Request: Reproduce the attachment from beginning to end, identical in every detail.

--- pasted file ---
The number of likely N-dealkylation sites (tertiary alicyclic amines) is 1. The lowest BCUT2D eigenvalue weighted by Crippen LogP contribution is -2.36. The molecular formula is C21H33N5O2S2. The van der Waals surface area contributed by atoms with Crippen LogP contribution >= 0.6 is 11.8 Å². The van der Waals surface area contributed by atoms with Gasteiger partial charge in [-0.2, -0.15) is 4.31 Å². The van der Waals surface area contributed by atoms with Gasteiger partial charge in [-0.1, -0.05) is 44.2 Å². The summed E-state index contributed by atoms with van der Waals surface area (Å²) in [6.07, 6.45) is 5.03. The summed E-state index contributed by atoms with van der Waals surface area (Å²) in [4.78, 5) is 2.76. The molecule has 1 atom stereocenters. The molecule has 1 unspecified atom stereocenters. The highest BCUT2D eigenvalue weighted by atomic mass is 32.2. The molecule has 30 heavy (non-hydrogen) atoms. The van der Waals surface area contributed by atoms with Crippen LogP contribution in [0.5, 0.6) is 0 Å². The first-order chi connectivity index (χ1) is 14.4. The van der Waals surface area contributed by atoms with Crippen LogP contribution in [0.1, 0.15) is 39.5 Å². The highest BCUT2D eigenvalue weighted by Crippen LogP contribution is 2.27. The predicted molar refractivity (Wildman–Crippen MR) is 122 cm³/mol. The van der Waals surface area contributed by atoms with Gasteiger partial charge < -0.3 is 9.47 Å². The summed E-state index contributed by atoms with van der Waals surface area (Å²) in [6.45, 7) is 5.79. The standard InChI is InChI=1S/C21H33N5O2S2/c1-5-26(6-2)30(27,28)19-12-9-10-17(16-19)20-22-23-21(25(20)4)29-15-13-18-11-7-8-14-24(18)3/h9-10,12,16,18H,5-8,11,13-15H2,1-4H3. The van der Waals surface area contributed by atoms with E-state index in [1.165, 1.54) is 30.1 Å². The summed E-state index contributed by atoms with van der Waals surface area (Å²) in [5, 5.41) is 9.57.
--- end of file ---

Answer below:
The number of likely N-dealkylation sites (tertiary alicyclic amines) is 1. The lowest BCUT2D eigenvalue weighted by Crippen LogP contribution is -2.36. The molecular formula is C21H33N5O2S2. The van der Waals surface area contributed by atoms with Crippen LogP contribution >= 0.6 is 11.8 Å². The van der Waals surface area contributed by atoms with Gasteiger partial charge in [-0.2, -0.15) is 4.31 Å². The van der Waals surface area contributed by atoms with Gasteiger partial charge in [-0.1, -0.05) is 44.2 Å². The summed E-state index contributed by atoms with van der Waals surface area (Å²) in [6.07, 6.45) is 5.03. The summed E-state index contributed by atoms with van der Waals surface area (Å²) in [4.78, 5) is 2.76. The molecule has 1 atom stereocenters. The molecule has 1 unspecified atom stereocenters. The highest BCUT2D eigenvalue weighted by atomic mass is 32.2. The molecule has 30 heavy (non-hydrogen) atoms. The van der Waals surface area contributed by atoms with Crippen LogP contribution in [0.5, 0.6) is 0 Å². The first-order chi connectivity index (χ1) is 14.4. The van der Waals surface area contributed by atoms with Crippen LogP contribution in [0.1, 0.15) is 39.5 Å². The highest BCUT2D eigenvalue weighted by Crippen LogP contribution is 2.27. The predicted molar refractivity (Wildman–Crippen MR) is 122 cm³/mol. The van der Waals surface area contributed by atoms with Gasteiger partial charge < -0.3 is 9.47 Å². The summed E-state index contributed by atoms with van der Waals surface area (Å²) in [6.45, 7) is 5.79. The standard InChI is InChI=1S/C21H33N5O2S2/c1-5-26(6-2)30(27,28)19-12-9-10-17(16-19)20-22-23-21(25(20)4)29-15-13-18-11-7-8-14-24(18)3/h9-10,12,16,18H,5-8,11,13-15H2,1-4H3. The van der Waals surface area contributed by atoms with E-state index in [1.165, 1.54) is 30.1 Å². The summed E-state index contributed by atoms with van der Waals surface area (Å²) in [5, 5.41) is 9.57.